Get your own personal stylist to help you find clothes you love. All online, completely free

Sign In

Clothes for specific weather

Q&A: What should I wear when it’s both rainy and hot?

Q&A: What should I wear when it’s both rainy and hot?

While most Brits are adept at dressing for grey, rainy weather—and we know to switch from shirts to t-shirts when it occasionally warms up—the combination of rainy plus hot is a rare and tricky one.

"When it's hot and rainy, it can be close to impossible to maintain any sort of style," says Thread’s style director, Shaunie Brett. "Trains are hot, tubes are saunas, and your raincoat adds more insulation to make you overheat."

Here, Shaunie shares four ways to survive rainy-but-hot weather (i.e., much of this summer thus far).

Rainy-but-hot solution 1. Go for your usual top and a cooler bottom

Photographed: Gant shorts (£70)

"When it warms up, your first move is typically to wear your usual trousers (like jeans or chinos) and switch to something lighter on top (like a light shirt or a t-shirt). But when it's rainy, it's better to do the opposite: if you pair your usual shirt and jacket with shorts or thinner trousers, you won't overheat when you add a raincoat on top."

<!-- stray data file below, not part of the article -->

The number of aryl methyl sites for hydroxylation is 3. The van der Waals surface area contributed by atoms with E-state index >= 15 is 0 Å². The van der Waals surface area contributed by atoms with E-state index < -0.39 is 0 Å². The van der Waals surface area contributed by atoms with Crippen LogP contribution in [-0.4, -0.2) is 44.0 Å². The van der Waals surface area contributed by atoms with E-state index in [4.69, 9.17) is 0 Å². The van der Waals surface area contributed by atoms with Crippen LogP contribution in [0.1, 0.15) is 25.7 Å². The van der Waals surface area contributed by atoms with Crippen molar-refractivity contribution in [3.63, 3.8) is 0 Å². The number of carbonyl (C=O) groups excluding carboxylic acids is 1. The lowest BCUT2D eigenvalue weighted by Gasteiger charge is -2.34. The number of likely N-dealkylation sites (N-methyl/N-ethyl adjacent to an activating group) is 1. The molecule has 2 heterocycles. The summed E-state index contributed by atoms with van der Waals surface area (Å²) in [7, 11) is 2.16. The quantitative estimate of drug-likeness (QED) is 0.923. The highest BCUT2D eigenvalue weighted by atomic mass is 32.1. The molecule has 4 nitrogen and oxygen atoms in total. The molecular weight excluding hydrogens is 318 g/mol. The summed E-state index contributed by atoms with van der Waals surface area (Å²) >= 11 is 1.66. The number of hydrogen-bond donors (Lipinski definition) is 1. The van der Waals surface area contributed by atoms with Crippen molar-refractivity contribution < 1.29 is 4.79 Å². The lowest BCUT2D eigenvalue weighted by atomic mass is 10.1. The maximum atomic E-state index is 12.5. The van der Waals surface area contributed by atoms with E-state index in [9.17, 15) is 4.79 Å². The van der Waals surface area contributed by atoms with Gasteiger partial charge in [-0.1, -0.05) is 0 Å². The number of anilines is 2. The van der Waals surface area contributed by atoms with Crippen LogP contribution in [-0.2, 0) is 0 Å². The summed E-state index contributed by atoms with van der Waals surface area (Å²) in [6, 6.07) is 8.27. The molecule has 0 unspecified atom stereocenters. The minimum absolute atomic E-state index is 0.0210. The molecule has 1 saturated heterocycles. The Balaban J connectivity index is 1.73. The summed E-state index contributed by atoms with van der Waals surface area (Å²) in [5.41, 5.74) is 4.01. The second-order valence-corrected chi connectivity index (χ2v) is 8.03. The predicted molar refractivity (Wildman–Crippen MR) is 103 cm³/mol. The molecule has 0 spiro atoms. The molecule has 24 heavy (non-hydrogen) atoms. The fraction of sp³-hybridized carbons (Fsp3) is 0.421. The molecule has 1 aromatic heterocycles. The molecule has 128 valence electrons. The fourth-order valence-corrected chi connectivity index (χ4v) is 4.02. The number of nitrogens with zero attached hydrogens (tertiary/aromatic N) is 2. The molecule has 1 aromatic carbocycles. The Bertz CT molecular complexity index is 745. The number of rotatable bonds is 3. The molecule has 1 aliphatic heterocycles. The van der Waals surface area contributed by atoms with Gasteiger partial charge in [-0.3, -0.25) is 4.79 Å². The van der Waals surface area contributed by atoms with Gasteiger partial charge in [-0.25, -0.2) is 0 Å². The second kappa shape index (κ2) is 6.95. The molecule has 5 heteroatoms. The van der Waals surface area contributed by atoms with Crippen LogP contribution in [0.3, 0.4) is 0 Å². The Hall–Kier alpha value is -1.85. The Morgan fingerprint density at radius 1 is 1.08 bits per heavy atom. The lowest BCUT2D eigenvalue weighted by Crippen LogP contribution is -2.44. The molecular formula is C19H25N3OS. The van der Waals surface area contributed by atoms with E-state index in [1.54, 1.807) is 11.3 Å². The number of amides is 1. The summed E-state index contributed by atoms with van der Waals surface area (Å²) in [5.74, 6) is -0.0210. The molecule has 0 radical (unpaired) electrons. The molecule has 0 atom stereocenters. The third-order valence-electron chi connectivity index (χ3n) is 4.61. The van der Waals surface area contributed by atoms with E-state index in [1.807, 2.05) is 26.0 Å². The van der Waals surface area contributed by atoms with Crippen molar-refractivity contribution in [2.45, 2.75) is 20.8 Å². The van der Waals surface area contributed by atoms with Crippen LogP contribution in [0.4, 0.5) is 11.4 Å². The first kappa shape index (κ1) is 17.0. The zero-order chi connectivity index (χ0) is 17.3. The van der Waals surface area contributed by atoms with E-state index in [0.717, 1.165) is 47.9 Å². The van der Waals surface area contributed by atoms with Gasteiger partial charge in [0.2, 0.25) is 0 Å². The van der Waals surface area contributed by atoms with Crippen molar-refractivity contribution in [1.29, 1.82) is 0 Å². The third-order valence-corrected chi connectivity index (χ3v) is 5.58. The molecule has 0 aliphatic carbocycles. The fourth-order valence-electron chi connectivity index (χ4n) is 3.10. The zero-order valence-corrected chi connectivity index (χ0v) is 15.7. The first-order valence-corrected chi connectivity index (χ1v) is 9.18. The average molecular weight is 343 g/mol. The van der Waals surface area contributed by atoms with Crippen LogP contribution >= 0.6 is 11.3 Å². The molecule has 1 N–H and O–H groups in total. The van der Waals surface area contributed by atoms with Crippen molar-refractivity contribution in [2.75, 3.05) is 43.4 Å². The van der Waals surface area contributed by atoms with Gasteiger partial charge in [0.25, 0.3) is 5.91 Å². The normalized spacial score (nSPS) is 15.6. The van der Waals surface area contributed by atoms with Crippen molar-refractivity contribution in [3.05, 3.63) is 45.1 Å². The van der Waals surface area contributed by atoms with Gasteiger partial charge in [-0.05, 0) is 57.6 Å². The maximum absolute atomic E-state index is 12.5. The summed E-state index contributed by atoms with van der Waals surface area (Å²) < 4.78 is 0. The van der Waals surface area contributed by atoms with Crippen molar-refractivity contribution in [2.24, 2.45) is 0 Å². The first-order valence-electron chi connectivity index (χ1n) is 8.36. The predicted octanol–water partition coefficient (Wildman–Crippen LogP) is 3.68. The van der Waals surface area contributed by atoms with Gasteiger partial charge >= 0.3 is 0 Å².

Rainy-but-hot solution 2. An umbrella 

A bit obvious, this, but still: "An umbrella is better than a raincoat when it’s warm out because it keeps you dry without adding insulation," Shaunie says. "And because walking umbrellas can look sharp, they're particularly good if you work in a smart office. Go for a plain black walking umbrella, which will match all your clothes and won't blow inside-out."

Rainy-but-hot solution 3. Choose a cool raincoat

Photographed: Elka raincoat (£75)

If you chronically lose umbrellas, here are the four things to look for in a raincoat that won't leave you clammy.

  1. Certain words in the product description. "Unlined," "nylon" and "mesh lining" suggest a cooler construction.
  2. A zip rather than buttons. So you can quickly unzip if you're feeling hot.
  3. Ventilated areas around the armpits. Even a button-sized hole helps with airflow.
  4. A storm flap on the back. Lets air in to prevent dreaded back sweat.

Rainy-but-hot solution 4. Layers that are easy to peel off

We've said it before, and we'll say it again: layering is always an answer to weather woes. "Go for jackets and sweatshirts with zip closures, which are easier to take off quickly than crew-neck sweaters or sweatshirts," Shaunie says.